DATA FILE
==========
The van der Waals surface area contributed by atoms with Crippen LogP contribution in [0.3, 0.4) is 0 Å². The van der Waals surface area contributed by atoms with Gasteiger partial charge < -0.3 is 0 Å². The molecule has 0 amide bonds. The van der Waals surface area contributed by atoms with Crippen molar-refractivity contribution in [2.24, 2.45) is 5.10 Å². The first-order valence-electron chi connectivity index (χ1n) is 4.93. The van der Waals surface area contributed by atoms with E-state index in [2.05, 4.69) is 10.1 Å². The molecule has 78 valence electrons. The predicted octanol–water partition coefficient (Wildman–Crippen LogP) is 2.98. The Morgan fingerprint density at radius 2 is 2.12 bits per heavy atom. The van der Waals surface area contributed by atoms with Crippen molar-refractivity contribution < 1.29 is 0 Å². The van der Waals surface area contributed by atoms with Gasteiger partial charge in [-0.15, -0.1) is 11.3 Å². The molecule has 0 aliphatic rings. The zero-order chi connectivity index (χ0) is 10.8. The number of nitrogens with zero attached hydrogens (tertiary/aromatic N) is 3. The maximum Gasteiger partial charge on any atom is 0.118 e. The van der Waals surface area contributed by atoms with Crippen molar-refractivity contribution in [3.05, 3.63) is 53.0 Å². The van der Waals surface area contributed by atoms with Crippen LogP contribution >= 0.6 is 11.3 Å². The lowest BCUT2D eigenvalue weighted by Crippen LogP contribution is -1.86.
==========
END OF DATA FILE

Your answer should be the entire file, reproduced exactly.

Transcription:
The van der Waals surface area contributed by atoms with Crippen LogP contribution in [0.3, 0.4) is 0 Å². The van der Waals surface area contributed by atoms with Gasteiger partial charge < -0.3 is 0 Å². The molecule has 0 amide bonds. The van der Waals surface area contributed by atoms with Crippen molar-refractivity contribution in [2.24, 2.45) is 5.10 Å². The first-order valence-electron chi connectivity index (χ1n) is 4.93. The van der Waals surface area contributed by atoms with E-state index in [2.05, 4.69) is 10.1 Å². The molecule has 78 valence electrons. The predicted octanol–water partition coefficient (Wildman–Crippen LogP) is 2.98. The Morgan fingerprint density at radius 2 is 2.12 bits per heavy atom. The van der Waals surface area contributed by atoms with Crippen molar-refractivity contribution < 1.29 is 0 Å². The van der Waals surface area contributed by atoms with Gasteiger partial charge in [-0.15, -0.1) is 11.3 Å². The molecule has 0 aliphatic rings. The zero-order chi connectivity index (χ0) is 10.8. The number of nitrogens with zero attached hydrogens (tertiary/aromatic N) is 3. The maximum Gasteiger partial charge on any atom is 0.118 e. The van der Waals surface area contributed by atoms with Crippen molar-refractivity contribution in [3.05, 3.63) is 53.0 Å². The van der Waals surface area contributed by atoms with Crippen LogP contribution >= 0.6 is 11.3 Å². The lowest BCUT2D eigenvalue weighted by Crippen LogP contribution is -1.86.